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New study finds ways to improve livelihoods of coffee farmers

From the September 2017 issue.

Beans in handA new study of coffee farmer economics by the Global Coffee Platform and TechnoServe reveals significant opportunities to increase farmer income around the world.

The report’s authors say the potential for improvement is an important catalyst for the sector to take on and further explore these findings.

The quick scan of the coffee sector in 11 countries around the world benchmarked and identified opportunities for potential benefits to coffee farmers from improved farm profitability and increased supply chain efficiency.

Key findings

  • Yields could be increased by 10 per cent (in Vietnam) to 100 per cent (in Peru) over the next five years by improving agronomy practices, farm rehabilitation and input optimisation
  • Achieving these yield increases across the 11 countries would add 2.5 million metric tonnes to annual production by 2027 and generate $2 billion additional farmer income annually at current price levels
  • Yield improvements are the most significant way to improve farmer incomes
  • Opportunities for yield improvements are higher in countries with relatively larger farms (e.g. Ethiopia, Indonesia and Vietnam) than in countries with relatively smaller farms (e.g. Kenya and Uganda)
  • Arabica farmers at higher altitudes could increase incomes through quality improvement, with opportunities for the greatest number of farmers in Ethiopia and Indonesia
  • Achieving quality improvements across six countries in the study would generate US$200 million of additional farmer income annually
  • Changes to trading systems are required to incentivise quality improvements in some origins (e.g. Indonesia, Honduras, Peru) and some farmers require access to central wet mills to improve quality (e.g. Ethiopia, Tanzania)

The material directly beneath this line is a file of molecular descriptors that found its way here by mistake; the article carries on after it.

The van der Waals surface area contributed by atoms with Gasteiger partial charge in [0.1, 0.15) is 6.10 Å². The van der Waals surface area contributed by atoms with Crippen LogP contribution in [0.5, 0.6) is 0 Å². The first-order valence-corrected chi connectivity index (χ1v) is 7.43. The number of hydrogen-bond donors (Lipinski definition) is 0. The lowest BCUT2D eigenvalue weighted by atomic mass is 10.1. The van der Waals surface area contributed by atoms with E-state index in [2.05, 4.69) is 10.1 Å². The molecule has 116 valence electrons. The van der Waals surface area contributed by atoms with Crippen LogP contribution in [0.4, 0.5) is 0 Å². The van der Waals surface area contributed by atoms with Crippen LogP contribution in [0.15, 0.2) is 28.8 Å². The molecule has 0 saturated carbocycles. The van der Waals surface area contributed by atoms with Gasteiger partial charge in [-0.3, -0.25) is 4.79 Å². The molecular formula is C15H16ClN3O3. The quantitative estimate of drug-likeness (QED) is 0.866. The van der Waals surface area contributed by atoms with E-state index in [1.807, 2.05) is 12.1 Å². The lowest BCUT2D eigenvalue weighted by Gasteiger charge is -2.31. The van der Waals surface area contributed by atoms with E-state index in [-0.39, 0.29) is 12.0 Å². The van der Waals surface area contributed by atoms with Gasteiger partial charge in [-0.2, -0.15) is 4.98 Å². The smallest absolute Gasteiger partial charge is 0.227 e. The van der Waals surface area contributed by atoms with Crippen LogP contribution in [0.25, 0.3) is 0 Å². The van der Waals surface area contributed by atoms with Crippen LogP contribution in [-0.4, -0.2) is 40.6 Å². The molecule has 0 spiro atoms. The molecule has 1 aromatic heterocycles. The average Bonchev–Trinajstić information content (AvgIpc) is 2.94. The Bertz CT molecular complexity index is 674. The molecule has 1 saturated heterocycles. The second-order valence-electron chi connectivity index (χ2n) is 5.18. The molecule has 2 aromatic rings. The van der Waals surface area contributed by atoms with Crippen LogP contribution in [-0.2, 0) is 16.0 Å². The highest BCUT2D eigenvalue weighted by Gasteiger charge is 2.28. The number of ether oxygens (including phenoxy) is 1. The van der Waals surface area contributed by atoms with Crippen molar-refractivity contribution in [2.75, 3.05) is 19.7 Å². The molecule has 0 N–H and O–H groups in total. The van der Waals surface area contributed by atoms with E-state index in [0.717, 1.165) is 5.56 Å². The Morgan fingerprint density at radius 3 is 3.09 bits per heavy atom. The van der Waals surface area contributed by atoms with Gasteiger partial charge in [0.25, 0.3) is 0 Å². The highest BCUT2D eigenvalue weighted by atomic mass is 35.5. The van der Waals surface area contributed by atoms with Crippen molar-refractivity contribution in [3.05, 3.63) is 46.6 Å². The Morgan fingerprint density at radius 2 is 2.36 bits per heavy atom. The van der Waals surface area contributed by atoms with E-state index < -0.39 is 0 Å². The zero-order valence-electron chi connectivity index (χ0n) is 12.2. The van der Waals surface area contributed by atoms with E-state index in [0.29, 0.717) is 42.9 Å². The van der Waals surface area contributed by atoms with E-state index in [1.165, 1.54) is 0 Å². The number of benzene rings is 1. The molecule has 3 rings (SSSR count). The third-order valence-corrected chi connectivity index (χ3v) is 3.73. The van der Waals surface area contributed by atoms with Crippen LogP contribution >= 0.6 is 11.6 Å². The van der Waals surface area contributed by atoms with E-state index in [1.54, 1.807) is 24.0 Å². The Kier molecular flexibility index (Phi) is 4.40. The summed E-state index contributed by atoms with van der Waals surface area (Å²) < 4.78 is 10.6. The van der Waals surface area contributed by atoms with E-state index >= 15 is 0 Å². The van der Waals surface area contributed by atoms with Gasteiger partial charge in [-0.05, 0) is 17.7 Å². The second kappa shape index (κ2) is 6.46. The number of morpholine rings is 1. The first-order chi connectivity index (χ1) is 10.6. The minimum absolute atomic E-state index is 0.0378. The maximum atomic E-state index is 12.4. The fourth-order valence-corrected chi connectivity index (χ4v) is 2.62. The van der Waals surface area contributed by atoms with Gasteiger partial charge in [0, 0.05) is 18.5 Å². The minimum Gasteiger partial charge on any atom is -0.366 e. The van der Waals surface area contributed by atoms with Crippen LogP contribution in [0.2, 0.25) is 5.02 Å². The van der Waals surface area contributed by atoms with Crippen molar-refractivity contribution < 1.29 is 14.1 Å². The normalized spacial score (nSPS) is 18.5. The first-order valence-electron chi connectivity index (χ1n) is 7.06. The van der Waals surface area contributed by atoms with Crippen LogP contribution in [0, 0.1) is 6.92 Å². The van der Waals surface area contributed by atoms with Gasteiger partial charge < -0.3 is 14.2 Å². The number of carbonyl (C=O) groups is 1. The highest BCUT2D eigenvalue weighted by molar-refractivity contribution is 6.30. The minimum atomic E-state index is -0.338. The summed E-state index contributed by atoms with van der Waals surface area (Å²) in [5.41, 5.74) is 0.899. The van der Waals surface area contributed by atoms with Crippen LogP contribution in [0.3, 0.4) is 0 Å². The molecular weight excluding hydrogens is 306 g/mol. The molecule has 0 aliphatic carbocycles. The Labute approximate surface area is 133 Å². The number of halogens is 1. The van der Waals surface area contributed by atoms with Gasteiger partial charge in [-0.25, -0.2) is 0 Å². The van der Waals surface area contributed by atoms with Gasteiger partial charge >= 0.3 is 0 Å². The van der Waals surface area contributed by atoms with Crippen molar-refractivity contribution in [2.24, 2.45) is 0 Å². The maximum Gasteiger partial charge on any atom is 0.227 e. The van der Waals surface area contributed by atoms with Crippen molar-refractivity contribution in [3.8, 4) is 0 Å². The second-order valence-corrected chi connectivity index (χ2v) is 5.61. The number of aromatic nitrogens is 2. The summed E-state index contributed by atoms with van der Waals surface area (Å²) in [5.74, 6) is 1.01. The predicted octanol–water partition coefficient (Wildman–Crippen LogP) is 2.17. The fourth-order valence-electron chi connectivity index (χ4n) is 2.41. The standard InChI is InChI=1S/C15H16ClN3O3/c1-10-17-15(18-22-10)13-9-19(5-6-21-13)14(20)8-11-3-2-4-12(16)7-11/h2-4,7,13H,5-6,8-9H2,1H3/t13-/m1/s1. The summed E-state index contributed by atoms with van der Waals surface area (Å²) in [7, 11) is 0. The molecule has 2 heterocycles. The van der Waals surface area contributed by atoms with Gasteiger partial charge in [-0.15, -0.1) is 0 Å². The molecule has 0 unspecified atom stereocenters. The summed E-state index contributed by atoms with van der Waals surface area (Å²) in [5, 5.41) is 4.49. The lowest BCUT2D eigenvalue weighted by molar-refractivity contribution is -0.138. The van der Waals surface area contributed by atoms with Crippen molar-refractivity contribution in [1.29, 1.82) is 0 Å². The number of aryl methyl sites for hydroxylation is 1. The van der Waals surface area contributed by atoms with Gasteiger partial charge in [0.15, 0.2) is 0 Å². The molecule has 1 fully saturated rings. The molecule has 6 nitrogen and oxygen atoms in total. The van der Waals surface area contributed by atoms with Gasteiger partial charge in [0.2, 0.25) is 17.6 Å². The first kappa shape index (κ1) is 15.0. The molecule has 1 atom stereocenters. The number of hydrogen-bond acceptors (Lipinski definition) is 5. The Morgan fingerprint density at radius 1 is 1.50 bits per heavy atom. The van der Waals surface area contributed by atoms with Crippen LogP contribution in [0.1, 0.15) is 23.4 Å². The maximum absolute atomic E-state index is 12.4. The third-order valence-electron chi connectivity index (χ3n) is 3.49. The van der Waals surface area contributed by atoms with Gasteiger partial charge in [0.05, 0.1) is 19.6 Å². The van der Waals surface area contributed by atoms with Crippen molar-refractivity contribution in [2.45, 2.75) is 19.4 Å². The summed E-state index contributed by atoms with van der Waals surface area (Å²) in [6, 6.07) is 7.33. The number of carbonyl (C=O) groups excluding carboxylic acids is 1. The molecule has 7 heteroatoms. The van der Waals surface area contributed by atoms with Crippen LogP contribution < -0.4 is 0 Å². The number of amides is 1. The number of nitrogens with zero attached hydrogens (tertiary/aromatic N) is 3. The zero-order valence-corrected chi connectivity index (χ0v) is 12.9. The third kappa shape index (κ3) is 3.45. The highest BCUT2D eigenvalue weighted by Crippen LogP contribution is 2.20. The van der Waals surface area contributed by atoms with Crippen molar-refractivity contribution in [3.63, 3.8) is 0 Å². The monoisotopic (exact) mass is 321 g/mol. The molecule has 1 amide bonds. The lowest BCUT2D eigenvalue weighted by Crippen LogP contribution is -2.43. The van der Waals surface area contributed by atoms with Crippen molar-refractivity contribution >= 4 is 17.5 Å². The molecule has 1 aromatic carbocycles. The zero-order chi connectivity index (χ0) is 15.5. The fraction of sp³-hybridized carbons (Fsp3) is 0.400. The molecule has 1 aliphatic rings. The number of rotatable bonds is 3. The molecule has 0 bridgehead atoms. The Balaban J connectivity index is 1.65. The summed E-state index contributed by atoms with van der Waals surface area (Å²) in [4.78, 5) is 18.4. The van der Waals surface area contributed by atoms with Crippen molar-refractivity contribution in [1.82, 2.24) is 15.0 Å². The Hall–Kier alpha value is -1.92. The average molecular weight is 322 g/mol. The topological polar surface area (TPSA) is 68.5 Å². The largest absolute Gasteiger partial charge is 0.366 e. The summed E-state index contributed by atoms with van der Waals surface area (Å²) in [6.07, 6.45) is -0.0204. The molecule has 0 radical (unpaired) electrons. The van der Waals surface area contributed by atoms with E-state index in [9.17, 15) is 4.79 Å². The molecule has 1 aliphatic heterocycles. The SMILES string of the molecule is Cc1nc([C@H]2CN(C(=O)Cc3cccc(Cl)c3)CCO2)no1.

• Even though women perform a significant amount of the labour in coffee farming, women currently receive only 5 per cent of agronomy extension services.
  • When women have increased control over income, it is more likely to be spent on children’s health, nutrition and education.
  • Therefore, to increase the likelihood that coffee income will benefit the whole family, we need to increase women’s influence over coffee expenditure decisions through training of both women and men on coffee marketing and financial literacy.

This scan forms a part of the Global Coffee Platform’s Economic Viability of Farming Collective Action Network, which enables the sector to collaborate and prioritise actions with the potential to have an impact on increasing farm profitability.

Possible next actions for the Collective Action Network include:

  • Support developing a tool to determine costs of production
  • Support National Platforms to develop National Sustainability Curricula in Honduras, Kenya, Nicaragua and Peru
  • Support development of tools and mechanisms to monitor implementation of good practices and participate in measuring the impact of National Sustainability Curricula in Brazil, Indonesia, Tanzania, Uganda and Vietnam

You can read the Executive Summary of the report here.

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